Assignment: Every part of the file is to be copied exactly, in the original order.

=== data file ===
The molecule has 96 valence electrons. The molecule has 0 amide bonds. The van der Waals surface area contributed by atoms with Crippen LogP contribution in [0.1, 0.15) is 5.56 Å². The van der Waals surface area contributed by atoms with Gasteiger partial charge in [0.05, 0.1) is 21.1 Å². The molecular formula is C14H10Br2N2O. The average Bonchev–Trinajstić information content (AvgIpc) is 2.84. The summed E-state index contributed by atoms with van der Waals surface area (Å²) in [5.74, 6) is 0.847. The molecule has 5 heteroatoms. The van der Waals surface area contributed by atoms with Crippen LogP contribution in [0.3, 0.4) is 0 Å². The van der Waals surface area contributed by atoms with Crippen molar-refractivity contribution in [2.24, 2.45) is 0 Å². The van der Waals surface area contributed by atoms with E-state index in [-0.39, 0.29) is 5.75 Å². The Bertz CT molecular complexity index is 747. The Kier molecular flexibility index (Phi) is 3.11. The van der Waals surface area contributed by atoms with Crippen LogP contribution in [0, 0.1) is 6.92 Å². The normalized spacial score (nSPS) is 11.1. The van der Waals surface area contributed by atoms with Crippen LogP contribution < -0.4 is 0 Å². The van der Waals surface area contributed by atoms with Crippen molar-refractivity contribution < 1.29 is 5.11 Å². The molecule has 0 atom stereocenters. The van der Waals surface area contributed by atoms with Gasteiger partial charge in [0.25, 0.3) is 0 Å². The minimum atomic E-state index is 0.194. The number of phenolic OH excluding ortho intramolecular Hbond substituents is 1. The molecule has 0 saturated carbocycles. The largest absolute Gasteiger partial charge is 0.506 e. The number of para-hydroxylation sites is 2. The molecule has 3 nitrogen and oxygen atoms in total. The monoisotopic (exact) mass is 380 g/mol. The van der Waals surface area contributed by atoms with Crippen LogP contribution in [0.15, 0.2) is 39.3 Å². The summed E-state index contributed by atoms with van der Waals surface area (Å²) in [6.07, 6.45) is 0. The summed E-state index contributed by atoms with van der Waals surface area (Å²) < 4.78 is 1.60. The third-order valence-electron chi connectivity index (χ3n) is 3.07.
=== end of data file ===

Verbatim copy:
The molecule has 96 valence electrons. The molecule has 0 amide bonds. The van der Waals surface area contributed by atoms with Crippen LogP contribution in [0.1, 0.15) is 5.56 Å². The van der Waals surface area contributed by atoms with Gasteiger partial charge in [0.05, 0.1) is 21.1 Å². The molecular formula is C14H10Br2N2O. The average Bonchev–Trinajstić information content (AvgIpc) is 2.84. The summed E-state index contributed by atoms with van der Waals surface area (Å²) in [5.74, 6) is 0.847. The molecule has 5 heteroatoms. The van der Waals surface area contributed by atoms with Crippen LogP contribution in [0.3, 0.4) is 0 Å². The van der Waals surface area contributed by atoms with Crippen molar-refractivity contribution in [2.24, 2.45) is 0 Å². The van der Waals surface area contributed by atoms with E-state index in [-0.39, 0.29) is 5.75 Å². The Bertz CT molecular complexity index is 747. The Kier molecular flexibility index (Phi) is 3.11. The van der Waals surface area contributed by atoms with Crippen LogP contribution in [0, 0.1) is 6.92 Å². The normalized spacial score (nSPS) is 11.1. The van der Waals surface area contributed by atoms with Crippen LogP contribution < -0.4 is 0 Å². The van der Waals surface area contributed by atoms with Crippen molar-refractivity contribution < 1.29 is 5.11 Å². The molecule has 0 atom stereocenters. The van der Waals surface area contributed by atoms with Gasteiger partial charge in [0.25, 0.3) is 0 Å². The minimum atomic E-state index is 0.194. The number of phenolic OH excluding ortho intramolecular Hbond substituents is 1. The molecule has 0 saturated carbocycles. The largest absolute Gasteiger partial charge is 0.506 e. The number of para-hydroxylation sites is 2. The molecule has 3 nitrogen and oxygen atoms in total. The monoisotopic (exact) mass is 380 g/mol. The van der Waals surface area contributed by atoms with Crippen LogP contribution in [0.15, 0.2) is 39.3 Å². The summed E-state index contributed by atoms with van der Waals surface area (Å²) in [6.07, 6.45) is 0. The summed E-state index contributed by atoms with van der Waals surface area (Å²) < 4.78 is 1.60. The third-order valence-electron chi connectivity index (χ3n) is 3.07.